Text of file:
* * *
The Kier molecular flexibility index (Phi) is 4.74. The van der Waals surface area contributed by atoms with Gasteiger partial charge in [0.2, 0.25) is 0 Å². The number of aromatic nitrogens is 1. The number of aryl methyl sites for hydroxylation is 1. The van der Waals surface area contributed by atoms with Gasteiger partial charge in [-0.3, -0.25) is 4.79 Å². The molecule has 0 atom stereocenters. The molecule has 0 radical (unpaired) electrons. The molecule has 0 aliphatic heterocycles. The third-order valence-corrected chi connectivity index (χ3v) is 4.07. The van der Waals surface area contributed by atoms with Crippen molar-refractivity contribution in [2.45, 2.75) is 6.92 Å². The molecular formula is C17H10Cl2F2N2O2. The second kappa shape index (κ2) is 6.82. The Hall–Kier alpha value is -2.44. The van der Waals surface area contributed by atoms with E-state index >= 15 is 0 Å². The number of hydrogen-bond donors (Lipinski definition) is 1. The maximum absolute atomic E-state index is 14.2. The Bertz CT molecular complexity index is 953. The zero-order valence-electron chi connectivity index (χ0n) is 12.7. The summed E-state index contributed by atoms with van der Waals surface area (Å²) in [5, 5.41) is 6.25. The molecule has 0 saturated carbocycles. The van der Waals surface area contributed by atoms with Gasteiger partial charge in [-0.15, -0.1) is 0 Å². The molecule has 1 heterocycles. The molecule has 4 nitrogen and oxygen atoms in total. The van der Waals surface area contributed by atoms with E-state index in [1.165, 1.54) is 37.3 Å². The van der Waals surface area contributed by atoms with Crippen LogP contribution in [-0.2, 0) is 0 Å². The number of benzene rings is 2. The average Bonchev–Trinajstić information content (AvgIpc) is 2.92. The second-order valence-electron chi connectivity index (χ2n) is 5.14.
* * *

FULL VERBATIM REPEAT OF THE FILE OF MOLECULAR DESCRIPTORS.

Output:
The Kier molecular flexibility index (Phi) is 4.74. The van der Waals surface area contributed by atoms with Gasteiger partial charge in [0.2, 0.25) is 0 Å². The number of aromatic nitrogens is 1. The number of aryl methyl sites for hydroxylation is 1. The van der Waals surface area contributed by atoms with Gasteiger partial charge in [-0.3, -0.25) is 4.79 Å². The molecule has 0 atom stereocenters. The molecule has 0 radical (unpaired) electrons. The molecule has 0 aliphatic heterocycles. The third-order valence-corrected chi connectivity index (χ3v) is 4.07. The van der Waals surface area contributed by atoms with Crippen molar-refractivity contribution in [2.45, 2.75) is 6.92 Å². The molecular formula is C17H10Cl2F2N2O2. The second kappa shape index (κ2) is 6.82. The Hall–Kier alpha value is -2.44. The van der Waals surface area contributed by atoms with E-state index >= 15 is 0 Å². The number of hydrogen-bond donors (Lipinski definition) is 1. The maximum absolute atomic E-state index is 14.2. The Bertz CT molecular complexity index is 953. The zero-order valence-electron chi connectivity index (χ0n) is 12.7. The summed E-state index contributed by atoms with van der Waals surface area (Å²) in [5, 5.41) is 6.25. The molecule has 0 saturated carbocycles. The van der Waals surface area contributed by atoms with Gasteiger partial charge in [-0.15, -0.1) is 0 Å². The molecule has 1 heterocycles. The molecule has 4 nitrogen and oxygen atoms in total. The van der Waals surface area contributed by atoms with E-state index in [1.165, 1.54) is 37.3 Å². The van der Waals surface area contributed by atoms with Crippen LogP contribution in [-0.2, 0) is 0 Å². The number of benzene rings is 2. The average Bonchev–Trinajstić information content (AvgIpc) is 2.92. The second-order valence-electron chi connectivity index (χ2n) is 5.14.